It is well-known that (minus) the momentum operator \(i\frac{d}{dz}\) on the half-line cannot be made self-adjoint. Physically, the dynamics generated by \(i\frac{d}{dz}\) on \(L^2({\mathbb {R}})\) is that of left translation with unit speed, and this is unitary (conserves probability) on the full line Hilbert space \(L^2({\mathbb {R}})\). But once a boundary at \(z=0\) is introduced, there are no right-movers to reflect into, and the left-movers keep getting absorbed by the boundary.

To compensate for this problem, one adds as a direct sum, the operator \(-i\frac{d}{dz}\), so that the left/right movers exactly compensate. However, another issue arises in the uniqueness of this procedure. Namely, a left-moving wave \(e^{ip(z+t)}\) could be superposed with a right-moving \(e^{ip(z-t)}\) (having the same energy p) with some \(\mathrm{U}(1)\) phase shift constituting a choice of boundary condition—this is another way of understanding the spin polarisation condition in Eq. (3).

These issues can be systematically addressed in von Neumann’s theory of deficiency indices [24]. Roughly speaking, these indices count the number of \(\pm i\) eigenvalues that need to be eliminated when constructing self-adjoint extensions that generate genuine unitary dynamics. For example, \(z\mapsto e^{-z}\) is a normalisable eigenfunction for \(\pm i\frac{d}{dz}\) with imaginary eigenvalue \({\mp } i\).

We start with the massless case, \(\widetilde{H}^{\mathrm{1D}}(0,0)=-i\frac{d}{dz}\oplus i\frac{d}{dz}\), which is first defined as a symmetric operator on \(C_0^\infty ({\mathbb {R}}_+)^{\oplus 2}\), the smooth functions with compact support away from the boundary. This is easily seen to have deficiency indices (1, 1). Accordingly, there is a \(\mathrm{U}(1)\)-family of possible self-adjoint extensions, and they are explicitly given by \(\widetilde{H}^{\mathrm{1D}}(0,0;\gamma )\).

For the massive half-line Dirac Hamiltonians, \(\widetilde{H}^{\mathrm{1D}}(m,\theta )\), they also have deficiency indices (1, 1), due to the stability of the latter against the bounded perturbation (the mass term) [14]. In fact, deficiency indices are stable against relatively bounded perturbations with bound smaller than 1, and even more generally, see [4]. Thus the \(\widetilde{H}^{\mathrm{1D}}(m,\theta ;\gamma )\) of Eq. (3) give the most general self-adjoint half-line Dirac Hamiltonians.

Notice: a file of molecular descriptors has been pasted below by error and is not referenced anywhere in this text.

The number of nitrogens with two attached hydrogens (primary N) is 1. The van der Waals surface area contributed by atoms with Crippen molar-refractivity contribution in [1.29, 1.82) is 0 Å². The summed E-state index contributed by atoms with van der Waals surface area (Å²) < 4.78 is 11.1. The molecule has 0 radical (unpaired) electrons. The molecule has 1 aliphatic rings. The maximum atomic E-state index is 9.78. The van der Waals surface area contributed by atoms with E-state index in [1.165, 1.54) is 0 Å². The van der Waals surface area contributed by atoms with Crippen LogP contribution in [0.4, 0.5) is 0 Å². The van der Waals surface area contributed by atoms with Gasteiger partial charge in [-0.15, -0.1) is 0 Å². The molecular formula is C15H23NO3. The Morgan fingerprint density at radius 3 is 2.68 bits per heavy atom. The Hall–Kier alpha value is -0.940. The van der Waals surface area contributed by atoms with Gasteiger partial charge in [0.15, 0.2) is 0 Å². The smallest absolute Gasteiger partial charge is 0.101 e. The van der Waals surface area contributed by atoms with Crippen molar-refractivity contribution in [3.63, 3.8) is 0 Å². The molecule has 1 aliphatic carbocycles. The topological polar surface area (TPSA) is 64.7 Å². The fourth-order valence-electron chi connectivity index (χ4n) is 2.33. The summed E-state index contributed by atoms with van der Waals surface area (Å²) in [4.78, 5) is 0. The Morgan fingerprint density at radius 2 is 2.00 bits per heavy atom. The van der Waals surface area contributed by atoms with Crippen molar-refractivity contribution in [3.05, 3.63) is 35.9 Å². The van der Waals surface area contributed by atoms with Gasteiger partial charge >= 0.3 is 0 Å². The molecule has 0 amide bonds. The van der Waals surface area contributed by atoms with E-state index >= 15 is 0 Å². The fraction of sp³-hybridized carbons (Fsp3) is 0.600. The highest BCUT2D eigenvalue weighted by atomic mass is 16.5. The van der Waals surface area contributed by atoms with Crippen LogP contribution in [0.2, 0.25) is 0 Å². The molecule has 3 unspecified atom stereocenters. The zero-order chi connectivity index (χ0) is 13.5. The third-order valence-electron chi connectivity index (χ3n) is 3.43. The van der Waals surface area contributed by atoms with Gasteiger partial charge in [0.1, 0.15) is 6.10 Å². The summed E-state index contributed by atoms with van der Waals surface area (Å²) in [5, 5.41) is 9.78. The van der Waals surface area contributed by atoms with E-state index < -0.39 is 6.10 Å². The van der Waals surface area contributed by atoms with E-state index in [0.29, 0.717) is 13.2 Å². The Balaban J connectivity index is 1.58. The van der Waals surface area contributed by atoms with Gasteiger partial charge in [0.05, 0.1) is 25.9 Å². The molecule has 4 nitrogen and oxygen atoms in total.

1.2 Essential spectrum of half-line Dirac Hamiltonians

Due to the finite deficiency indices, for any boundary condition \(\gamma \), and \(\lambda \in {\mathbb {C}}\setminus {\mathbb {R}}\), the resolvents \((\widetilde{H}^{\mathrm{1D}}(m,\theta ;\gamma )-\lambda )^{-1}\) and \((\widetilde{H}^{\mathrm{1D}}(m,\theta ;0)-\lambda )^{-1}\) only differ by a finite-rank, thus compact operator ([25] XIII.4, Example 5). Consequently, Weyl’s essential spectrum theorem ([25] Theorem XIII.14) says that

$$\begin{aligned} \sigma _{\mathrm{ess}}\left( \widetilde{H}^{\mathrm{1D}}(m,\theta ;\gamma )\right) =\sigma _{\mathrm{ess}}\left( \widetilde{H}^{\mathrm{1D}}(m,\theta ;0)\right) ,\qquad \forall \; e^{i\gamma }\in \mathrm{U}(1). \end{aligned}$$

Together with the unitary equivalence \(\widetilde{H}^{\mathrm{1D}}(m,\theta ;\gamma )\cong \widetilde{H}^{\mathrm{1D}}(m,\theta -\gamma ;0)\), it therefore suffices to consider \(\gamma =0=\theta \) as far as \(\sigma _{\mathrm{ess}}\) is concerned.

It is convenient to carry out a further unitary spin rotation \(\frac{1}{\sqrt{2}}\begin{pmatrix} 1 &{} 1 \\ i &{} -i\end{pmatrix}\) in the \({\mathbb {C}}^2\) degrees of freedom, which effects

$$\begin{aligned} \widetilde{H}^{\mathrm{1D}}(m,0;0)= \begin{pmatrix} -i\frac{d}{dz} &{} m \\ m &{} i\frac{d}{dz} \end{pmatrix} \overset{\cong }{\longrightarrow } \begin{pmatrix} m &{} -\frac{d}{dz} \\ \frac{d}{dz} &{} -m \end{pmatrix}, \end{aligned}$$